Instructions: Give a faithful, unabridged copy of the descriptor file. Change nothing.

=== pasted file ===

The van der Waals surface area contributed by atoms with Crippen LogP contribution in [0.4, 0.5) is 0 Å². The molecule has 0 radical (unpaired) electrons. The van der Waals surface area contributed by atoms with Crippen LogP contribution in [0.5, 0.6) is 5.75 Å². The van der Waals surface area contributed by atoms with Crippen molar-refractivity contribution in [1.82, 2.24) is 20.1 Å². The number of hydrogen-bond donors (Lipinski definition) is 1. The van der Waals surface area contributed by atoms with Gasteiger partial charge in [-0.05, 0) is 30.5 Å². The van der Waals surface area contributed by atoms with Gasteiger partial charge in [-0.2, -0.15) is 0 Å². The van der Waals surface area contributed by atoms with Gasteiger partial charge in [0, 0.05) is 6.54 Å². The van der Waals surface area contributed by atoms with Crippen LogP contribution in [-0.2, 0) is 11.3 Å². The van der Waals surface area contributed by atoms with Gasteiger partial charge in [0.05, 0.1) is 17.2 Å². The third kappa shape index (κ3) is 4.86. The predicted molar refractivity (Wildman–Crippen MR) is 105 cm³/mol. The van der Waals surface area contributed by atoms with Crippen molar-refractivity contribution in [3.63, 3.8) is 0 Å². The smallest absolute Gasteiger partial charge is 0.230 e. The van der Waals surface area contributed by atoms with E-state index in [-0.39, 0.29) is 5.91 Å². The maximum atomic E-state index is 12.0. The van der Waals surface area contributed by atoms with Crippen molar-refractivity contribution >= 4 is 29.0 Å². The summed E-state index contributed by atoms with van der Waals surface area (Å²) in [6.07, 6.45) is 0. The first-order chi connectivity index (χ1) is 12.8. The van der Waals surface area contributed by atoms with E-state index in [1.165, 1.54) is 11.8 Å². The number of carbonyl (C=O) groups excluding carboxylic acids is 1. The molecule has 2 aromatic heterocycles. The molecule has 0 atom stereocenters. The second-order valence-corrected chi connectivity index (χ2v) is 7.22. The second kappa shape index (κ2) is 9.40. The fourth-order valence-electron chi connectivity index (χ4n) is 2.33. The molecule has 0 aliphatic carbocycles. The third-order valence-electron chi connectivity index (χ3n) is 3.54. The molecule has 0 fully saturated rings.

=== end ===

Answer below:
The van der Waals surface area contributed by atoms with Crippen LogP contribution in [0.4, 0.5) is 0 Å². The molecule has 0 radical (unpaired) electrons. The van der Waals surface area contributed by atoms with Crippen LogP contribution in [0.5, 0.6) is 5.75 Å². The van der Waals surface area contributed by atoms with Crippen molar-refractivity contribution in [1.82, 2.24) is 20.1 Å². The number of hydrogen-bond donors (Lipinski definition) is 1. The van der Waals surface area contributed by atoms with Gasteiger partial charge in [-0.05, 0) is 30.5 Å². The van der Waals surface area contributed by atoms with Gasteiger partial charge in [-0.2, -0.15) is 0 Å². The van der Waals surface area contributed by atoms with Gasteiger partial charge in [0, 0.05) is 6.54 Å². The van der Waals surface area contributed by atoms with Crippen LogP contribution in [-0.2, 0) is 11.3 Å². The van der Waals surface area contributed by atoms with Gasteiger partial charge in [0.05, 0.1) is 17.2 Å². The third kappa shape index (κ3) is 4.86. The predicted molar refractivity (Wildman–Crippen MR) is 105 cm³/mol. The van der Waals surface area contributed by atoms with Crippen molar-refractivity contribution in [3.63, 3.8) is 0 Å². The smallest absolute Gasteiger partial charge is 0.230 e. The van der Waals surface area contributed by atoms with E-state index in [-0.39, 0.29) is 5.91 Å². The maximum atomic E-state index is 12.0. The van der Waals surface area contributed by atoms with Crippen molar-refractivity contribution >= 4 is 29.0 Å². The summed E-state index contributed by atoms with van der Waals surface area (Å²) in [6.07, 6.45) is 0. The first-order chi connectivity index (χ1) is 12.8. The van der Waals surface area contributed by atoms with E-state index in [1.165, 1.54) is 11.8 Å². The number of carbonyl (C=O) groups excluding carboxylic acids is 1. The molecule has 2 aromatic heterocycles. The molecule has 0 atom stereocenters. The second-order valence-corrected chi connectivity index (χ2v) is 7.22. The second kappa shape index (κ2) is 9.40. The fourth-order valence-electron chi connectivity index (χ4n) is 2.33. The molecule has 0 aliphatic carbocycles. The third-order valence-electron chi connectivity index (χ3n) is 3.54. The molecule has 0 fully saturated rings.